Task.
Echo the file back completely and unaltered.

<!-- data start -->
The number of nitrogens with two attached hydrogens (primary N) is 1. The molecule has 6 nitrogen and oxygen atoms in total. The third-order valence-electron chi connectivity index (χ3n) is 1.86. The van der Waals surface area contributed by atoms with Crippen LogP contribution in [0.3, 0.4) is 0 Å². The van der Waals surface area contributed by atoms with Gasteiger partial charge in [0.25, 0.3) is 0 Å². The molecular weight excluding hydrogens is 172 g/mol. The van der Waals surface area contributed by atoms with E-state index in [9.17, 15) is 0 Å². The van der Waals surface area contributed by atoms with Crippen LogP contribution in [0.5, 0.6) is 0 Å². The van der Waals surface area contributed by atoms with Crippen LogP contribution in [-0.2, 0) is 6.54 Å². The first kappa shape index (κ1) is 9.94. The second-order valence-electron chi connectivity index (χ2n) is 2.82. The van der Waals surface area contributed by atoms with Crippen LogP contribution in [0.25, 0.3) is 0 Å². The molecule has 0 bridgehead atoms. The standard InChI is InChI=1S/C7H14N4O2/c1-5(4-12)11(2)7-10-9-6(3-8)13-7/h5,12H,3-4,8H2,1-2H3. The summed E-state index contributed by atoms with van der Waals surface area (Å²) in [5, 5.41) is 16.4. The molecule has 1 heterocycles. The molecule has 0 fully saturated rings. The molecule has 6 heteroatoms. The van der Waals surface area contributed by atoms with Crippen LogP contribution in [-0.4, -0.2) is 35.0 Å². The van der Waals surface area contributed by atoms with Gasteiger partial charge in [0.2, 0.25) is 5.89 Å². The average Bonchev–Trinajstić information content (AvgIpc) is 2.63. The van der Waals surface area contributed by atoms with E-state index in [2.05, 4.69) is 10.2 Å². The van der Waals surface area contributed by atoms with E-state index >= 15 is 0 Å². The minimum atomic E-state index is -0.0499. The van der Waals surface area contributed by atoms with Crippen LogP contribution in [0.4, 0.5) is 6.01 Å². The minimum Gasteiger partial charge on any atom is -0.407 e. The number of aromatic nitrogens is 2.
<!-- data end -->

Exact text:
The number of nitrogens with two attached hydrogens (primary N) is 1. The molecule has 6 nitrogen and oxygen atoms in total. The third-order valence-electron chi connectivity index (χ3n) is 1.86. The van der Waals surface area contributed by atoms with Crippen LogP contribution in [0.3, 0.4) is 0 Å². The van der Waals surface area contributed by atoms with Gasteiger partial charge in [0.25, 0.3) is 0 Å². The molecular weight excluding hydrogens is 172 g/mol. The van der Waals surface area contributed by atoms with E-state index in [9.17, 15) is 0 Å². The van der Waals surface area contributed by atoms with Crippen LogP contribution in [0.5, 0.6) is 0 Å². The van der Waals surface area contributed by atoms with Crippen LogP contribution in [-0.2, 0) is 6.54 Å². The first kappa shape index (κ1) is 9.94. The second-order valence-electron chi connectivity index (χ2n) is 2.82. The van der Waals surface area contributed by atoms with Crippen LogP contribution in [0.25, 0.3) is 0 Å². The molecule has 0 bridgehead atoms. The standard InChI is InChI=1S/C7H14N4O2/c1-5(4-12)11(2)7-10-9-6(3-8)13-7/h5,12H,3-4,8H2,1-2H3. The summed E-state index contributed by atoms with van der Waals surface area (Å²) in [5, 5.41) is 16.4. The molecule has 1 heterocycles. The molecule has 0 fully saturated rings. The molecule has 6 heteroatoms. The van der Waals surface area contributed by atoms with Crippen LogP contribution in [-0.4, -0.2) is 35.0 Å². The van der Waals surface area contributed by atoms with Gasteiger partial charge in [0.2, 0.25) is 5.89 Å². The average Bonchev–Trinajstić information content (AvgIpc) is 2.63. The van der Waals surface area contributed by atoms with E-state index in [2.05, 4.69) is 10.2 Å². The van der Waals surface area contributed by atoms with E-state index >= 15 is 0 Å². The minimum atomic E-state index is -0.0499. The van der Waals surface area contributed by atoms with Crippen LogP contribution in [0.4, 0.5) is 6.01 Å². The minimum Gasteiger partial charge on any atom is -0.407 e. The number of aromatic nitrogens is 2.